According to data from Advertising Analytics, Steyer has spent $67 million on the airwaves so far, more than the rest of the Democratic field combined, with the exception of former New York City Mayor Michael BloombergMichael BloombergBiden's great challenge: Build an economy for long-term prosperity and security The secret weapon in Biden's fight against climate change Sanders celebrates Biden-Harris victory: 'Thank God democracy won out' MORE, a fellow billionaire who has spent more than $150 million of his own money on campaign ads.

-- Jonathan



Unprecedented ad drive puts Bloomberg on the political map, by The Hill's Max Greenwood and Jonathan Easley.

See where Michael Bloomberg is spending his massive fortune, by The Hill's Reid Wilson

Trump, Bloomberg ignite spending boom with Super Bowl ads, by Jonathan

DNC defends 'inclusive' standards with some 2020 Democrats set to miss January debate, by The Hill's Tal Axelrod.

DNC chairman could reschedule debate if it conflicts with impeachment trial, by The Hill's John Bowden.




It's been a head-spinning week on the foreign policy front, as turmoil in the Middle East has the Democratic White House hopefuls facing a commander-in-chief test with the Iowa caucuses less than a month away. President TrumpDonald John TrumpBiden says GOP senators have called to congratulate him Biden: Trump attending inauguration is 'of consequence' to the country Biden says family will avoid business conflicts MORE's authorization last week of a drone strike that killed an elite Iranian general in Iraq touched off a heated debate among the Democratic presidential candidates over foreign policy, Julia reports. While the field of hopefuls was largely united in condemning the strike as having imperiled U.S. national security, the topic also threatened to dredge up memories of the Iraq War and the 2002 vote to authorize the use of force there.


Sanders, in particular, hasn't pulled any punches against Biden in the foreign policy debate, Max reports. He's attacked the former vice president in recent days over his initial support for the war in Iraq, accusing him of helping lead the U.S. into "the most dangerous foreign policy blunder in the modern history of this country." But Biden has sought to use the recent drone strike in Iran to talk up his foreign policy credentials and relationships with world leaders.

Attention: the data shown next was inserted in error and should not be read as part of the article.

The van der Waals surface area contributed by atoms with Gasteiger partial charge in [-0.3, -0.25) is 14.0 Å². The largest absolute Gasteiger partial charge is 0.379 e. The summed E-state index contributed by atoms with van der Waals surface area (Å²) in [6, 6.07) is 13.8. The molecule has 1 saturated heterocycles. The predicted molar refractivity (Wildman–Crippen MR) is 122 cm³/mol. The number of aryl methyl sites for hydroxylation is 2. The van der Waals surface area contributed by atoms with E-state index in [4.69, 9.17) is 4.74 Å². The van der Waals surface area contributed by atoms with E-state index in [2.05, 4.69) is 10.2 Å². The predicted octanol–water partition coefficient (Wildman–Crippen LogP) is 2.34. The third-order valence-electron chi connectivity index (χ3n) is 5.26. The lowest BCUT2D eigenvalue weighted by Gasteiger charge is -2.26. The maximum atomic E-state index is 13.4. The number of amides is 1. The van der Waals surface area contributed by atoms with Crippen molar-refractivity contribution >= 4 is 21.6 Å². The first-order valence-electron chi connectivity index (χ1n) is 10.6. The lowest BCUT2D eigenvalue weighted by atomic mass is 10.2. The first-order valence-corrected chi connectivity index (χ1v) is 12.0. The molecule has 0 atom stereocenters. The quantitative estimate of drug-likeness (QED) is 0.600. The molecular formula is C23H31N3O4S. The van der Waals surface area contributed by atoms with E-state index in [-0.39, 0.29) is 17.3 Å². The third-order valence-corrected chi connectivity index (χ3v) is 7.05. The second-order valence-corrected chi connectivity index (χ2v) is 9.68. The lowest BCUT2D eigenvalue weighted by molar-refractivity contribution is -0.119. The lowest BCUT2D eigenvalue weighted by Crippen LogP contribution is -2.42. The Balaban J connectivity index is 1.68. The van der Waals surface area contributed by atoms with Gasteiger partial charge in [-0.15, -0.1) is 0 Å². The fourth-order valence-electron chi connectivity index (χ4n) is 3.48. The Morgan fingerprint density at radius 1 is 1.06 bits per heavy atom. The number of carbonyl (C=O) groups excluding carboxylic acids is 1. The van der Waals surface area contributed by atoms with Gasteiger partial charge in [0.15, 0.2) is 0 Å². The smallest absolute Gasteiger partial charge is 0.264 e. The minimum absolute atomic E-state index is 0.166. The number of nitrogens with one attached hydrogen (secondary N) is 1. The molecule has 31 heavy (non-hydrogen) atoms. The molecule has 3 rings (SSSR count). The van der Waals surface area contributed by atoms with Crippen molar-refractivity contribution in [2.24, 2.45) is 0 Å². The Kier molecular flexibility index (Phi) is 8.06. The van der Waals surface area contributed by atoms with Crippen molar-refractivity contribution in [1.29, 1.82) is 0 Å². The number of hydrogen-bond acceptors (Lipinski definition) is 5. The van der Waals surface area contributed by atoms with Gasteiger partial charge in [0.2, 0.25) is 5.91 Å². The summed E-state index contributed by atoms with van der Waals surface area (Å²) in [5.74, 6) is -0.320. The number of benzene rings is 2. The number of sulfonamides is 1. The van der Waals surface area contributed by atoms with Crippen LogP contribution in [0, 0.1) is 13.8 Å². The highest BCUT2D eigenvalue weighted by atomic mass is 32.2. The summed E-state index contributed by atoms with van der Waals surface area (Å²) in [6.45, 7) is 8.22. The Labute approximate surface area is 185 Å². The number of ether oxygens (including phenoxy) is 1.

Joe Biden is running a general election campaign in the middle of a primary. Unlike most of his rivals for the Democratic presidential nomination, the former vice president's rhetoric and campaign strategy have hewed more towards courting centrists and independents instead of the liberal base that typically carries the most influence in primary contests, The Hill's Amie Parnes reports. It's an unusual strategy, but one that appears to be working for Biden. He's managed to hold on to his frontrunner status for months, despite a series of uneven debate performances and criticism from the Democratic Party's ascendant progressive wing.



Days after announcing that he would suspend his presidential campaign, former Housing and Urban Development Secretary Julian CastroJulian CastroJulian Castro announces relaunch of 'Adios Trump!' shirts to raise money for young immigrants Sanders says Democrats should have given more speaking time to progressives Castro says DNC should have put more Latino speakers on stage from beginning MORE threw his support behind Warren, saying that he was "proud" to endorse the Massachusetts senator "in her fight for big, structural change," The Hill's Aris Folley reports



Reid Wilson: History is not on Biden's side.

Bill Scher: Iowa matters less than ever in 2020.

Ronald Brownstein: Democrats ignore the Sun Belt at their own peril.

Matt Taibbi: Notes from the most unpredictable primary race ever.



Republicans are playing defense in this year's race for the Senate, but Democrats likely have a tough fight ahead in their bid to take control of the chamber. Max has a look at the five most vulnerable senators up for reelection. Four of them are Republicans...


Republican John James outraised Sen. Gary PetersGary PetersRepublican John James concedes in Michigan Senate race Hillicon Valley: YouTube suspends OANN amid lawmaker pressure | Dems probe Facebook, Twitter over Georgia runoff | FCC reaffirms ZTE's national security risk Democrats urge YouTube to remove election misinformation, step up efforts ahead of Georgia runoff MORE (D-Mich.) in the fourth quarter of 2019, The Hill's Tal Axelrod reports. In total, James raised $3.5 million in the final three months of the year, while Peters raked in about $2.5 million. The fundraising haul is likely to buoy Republicans' hopes of ousting Peters in 2020. Still, Peters has raised more throughout the campaign cycle, bringing in about $9.3 million in 2019 compared to James's $8 million. And despite Trump's victory in Michigan in 2016, the state appears to be shifting back in favor of Democrats.